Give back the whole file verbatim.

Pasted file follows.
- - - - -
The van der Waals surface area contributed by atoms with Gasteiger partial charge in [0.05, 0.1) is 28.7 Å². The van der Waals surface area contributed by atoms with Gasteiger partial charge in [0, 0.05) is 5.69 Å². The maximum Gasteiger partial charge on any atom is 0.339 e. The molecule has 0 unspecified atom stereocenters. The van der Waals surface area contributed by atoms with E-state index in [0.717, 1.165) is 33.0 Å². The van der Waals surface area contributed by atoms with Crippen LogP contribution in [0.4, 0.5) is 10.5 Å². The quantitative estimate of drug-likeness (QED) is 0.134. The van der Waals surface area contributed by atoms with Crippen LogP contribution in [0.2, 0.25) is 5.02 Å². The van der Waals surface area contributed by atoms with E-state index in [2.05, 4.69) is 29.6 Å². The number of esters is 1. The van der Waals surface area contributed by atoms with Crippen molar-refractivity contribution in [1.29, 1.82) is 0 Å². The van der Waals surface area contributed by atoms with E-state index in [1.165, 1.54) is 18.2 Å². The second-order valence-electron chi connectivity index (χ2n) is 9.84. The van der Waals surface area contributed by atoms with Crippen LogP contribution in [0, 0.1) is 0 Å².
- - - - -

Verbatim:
The van der Waals surface area contributed by atoms with Gasteiger partial charge in [0.05, 0.1) is 28.7 Å². The van der Waals surface area contributed by atoms with Gasteiger partial charge in [0, 0.05) is 5.69 Å². The maximum Gasteiger partial charge on any atom is 0.339 e. The molecule has 0 unspecified atom stereocenters. The van der Waals surface area contributed by atoms with E-state index in [0.717, 1.165) is 33.0 Å². The van der Waals surface area contributed by atoms with Crippen LogP contribution in [0.4, 0.5) is 10.5 Å². The quantitative estimate of drug-likeness (QED) is 0.134. The van der Waals surface area contributed by atoms with Crippen LogP contribution in [0.2, 0.25) is 5.02 Å². The van der Waals surface area contributed by atoms with E-state index in [2.05, 4.69) is 29.6 Å². The number of esters is 1. The van der Waals surface area contributed by atoms with Crippen molar-refractivity contribution in [1.29, 1.82) is 0 Å². The van der Waals surface area contributed by atoms with E-state index in [1.165, 1.54) is 18.2 Å². The second-order valence-electron chi connectivity index (χ2n) is 9.84. The van der Waals surface area contributed by atoms with Crippen LogP contribution in [0, 0.1) is 0 Å².